Problem : Given a cost function f: R^n –> R, find an n-tuple that minimizes the value of f. Note that minimizing the value of a function is algorithmically equivalent to maximization (since we can redefine the cost function as 1-f).
Many of you with a background in calculus/analysis are likely familiar with simple optimization for single variable functions. For instance, the function f(x) = x^2 + 2x can be optimized setting the first derivative equal to zero, obtaining the solution x = -1 yielding the minimum value f(-1) = 0. This technique suffices for simple functions with few variables. However, it is often the case that researchers are interested in optimizing functions of several variables, in which case the solution can only be obtained computationally.
One excellent example of a difficult optimization task is the chip floor planning problem. Imagine you’re working at Intel and you’re tasked with designing the layout for an integrated circuit. You have a set of modules of different shapes/sizes and a fixed area on which the modules can be placed. There are a number of objectives you want to achieve: maximizing ability for wires to connect components, minimize net area, minimize chip cost, etc. With these in mind, you create a cost function, taking all, say, 1000 variable configurations and returning a single real value representing the ‘cost’ of the input configuration. We call this the objective function, since the goal is to minimize its value.
A naive algorithm would be a complete space search — we search all possible configurations until we find the minimum. This may suffice for functions of few variables, but the problem we have in mind would entail such a brute force algorithm to fun in O(n!).
Due to the computational intractability of problems like these, and other NP-hard problems, many optimization heuristics have been developed in an attempt to yield a good, albeit potentially suboptimal, value. In our case, we don’t necessarily need to find a strictly optimal value — finding a near-optimal value would satisfy our goal. One widely used technique is simulated annealing, by which we introduce a degree of stochasticity, potentially shifting from a better solution to a worse one, in an attempt to escape local minima and converge to a value closer to the global optimum.
Simulated annealing is based on metallurgical practices by which a material is heated to a high temperature and cooled. At high temperatures, atoms may shift unpredictably, often eliminating impurities as the material cools into a pure crystal. This is replicated via the simulated annealing optimization algorithm, with energy state corresponding to current solution.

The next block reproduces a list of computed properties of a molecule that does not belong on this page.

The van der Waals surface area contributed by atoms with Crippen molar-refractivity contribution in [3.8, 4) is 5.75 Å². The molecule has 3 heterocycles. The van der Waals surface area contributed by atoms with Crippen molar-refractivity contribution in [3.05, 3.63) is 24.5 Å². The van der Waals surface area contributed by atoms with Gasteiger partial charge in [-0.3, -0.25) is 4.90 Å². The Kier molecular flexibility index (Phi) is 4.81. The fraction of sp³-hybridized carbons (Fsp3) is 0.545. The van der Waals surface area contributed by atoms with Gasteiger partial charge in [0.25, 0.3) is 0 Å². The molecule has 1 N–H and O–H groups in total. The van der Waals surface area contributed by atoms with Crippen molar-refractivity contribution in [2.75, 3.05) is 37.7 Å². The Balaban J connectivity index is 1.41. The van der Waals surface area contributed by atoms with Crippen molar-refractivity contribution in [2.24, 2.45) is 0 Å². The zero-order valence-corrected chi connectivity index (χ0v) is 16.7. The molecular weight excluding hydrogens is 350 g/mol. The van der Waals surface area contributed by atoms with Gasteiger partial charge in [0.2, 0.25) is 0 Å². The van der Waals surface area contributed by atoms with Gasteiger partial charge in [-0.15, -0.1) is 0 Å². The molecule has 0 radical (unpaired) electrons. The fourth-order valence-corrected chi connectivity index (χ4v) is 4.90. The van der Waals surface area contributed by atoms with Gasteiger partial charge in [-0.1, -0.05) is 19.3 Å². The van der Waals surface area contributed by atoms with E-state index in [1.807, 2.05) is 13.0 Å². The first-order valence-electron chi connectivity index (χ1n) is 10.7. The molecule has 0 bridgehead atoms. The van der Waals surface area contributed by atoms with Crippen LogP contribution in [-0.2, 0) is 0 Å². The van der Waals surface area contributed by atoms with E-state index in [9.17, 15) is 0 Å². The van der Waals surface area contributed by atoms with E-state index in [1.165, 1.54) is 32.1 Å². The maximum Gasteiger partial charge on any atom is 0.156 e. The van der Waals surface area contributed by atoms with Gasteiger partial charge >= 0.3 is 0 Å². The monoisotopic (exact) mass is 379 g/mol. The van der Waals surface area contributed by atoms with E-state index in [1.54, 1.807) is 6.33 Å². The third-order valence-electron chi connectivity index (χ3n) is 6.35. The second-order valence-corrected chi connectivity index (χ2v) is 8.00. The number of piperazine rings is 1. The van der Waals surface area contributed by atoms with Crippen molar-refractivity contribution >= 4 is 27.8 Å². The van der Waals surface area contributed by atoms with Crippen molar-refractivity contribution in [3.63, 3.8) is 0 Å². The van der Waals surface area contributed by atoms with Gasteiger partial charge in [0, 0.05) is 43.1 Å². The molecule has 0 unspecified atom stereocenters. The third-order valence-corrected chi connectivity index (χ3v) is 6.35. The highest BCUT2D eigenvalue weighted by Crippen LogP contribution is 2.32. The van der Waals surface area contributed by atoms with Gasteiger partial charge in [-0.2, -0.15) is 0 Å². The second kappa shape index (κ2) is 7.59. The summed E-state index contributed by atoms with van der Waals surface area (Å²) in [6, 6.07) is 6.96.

In this algorithm, we define an initial temperature, often set as 1, and a minimum temperature, on the order of 10^-4. The current temperature is multiplied by some fraction alpha and thus decreased until it reaches the minimum temperature. For each distinct temperature value, we run the core optimization routine a fixed number of times. The optimization routine consists of finding a neighboring solution and accepting it with probability e^(f(c) – f(n)) where c is the current solution and n is the neighboring solution. A neighboring solution is found by applying a slight perturbation to the current solution. This randomness is useful to escape the common pitfall of optimization heuristics — getting trapped in local minima. By potentially accepting a less optimal solution than we currently have, and accepting it with probability inverse to the increase in cost, the algorithm is more likely to converge near the global optimum. Designing a neighbor function is quite tricky and must be done on a case by case basis, but below are some ideas for finding neighbors in locational optimization problems.
- Move all points 0 or 1 units in a random direction
- Shift input elements randomly
- Swap random elements in input sequence
- Permute input sequence
- Partition input sequence into a random number of segments and permute segments
One caveat is that we need to provide an initial solution so the algorithm knows where to start. This can be done in two ways: (1) using prior knowledge about the problem to input a good starting point and (2) generating a random solution. Although generating a random solution is worse and can occasionally inhibit the success of the algorithm, it is the only option for problems where we know nothing about the landscape.
There are many other optimization techniques, although simulated annealing is a useful, stochastic optimization heuristic for large, discrete search spaces in which optimality is prioritized over time. Below, I’ve included a basic framework for locational-based simulated annealing (perhaps the most applicable flavor of optimization for simulated annealing). Of course, the cost function, candidate generation function, and neighbor function must be defined based on the specific problem at hand, although the core optimization routine has already been implemented.
-1.0 [X, -, X, X, X] [-, X, X, X, X] [-, X, X, X, X] [-, X, X, X, X] [-, X, X, X, X]
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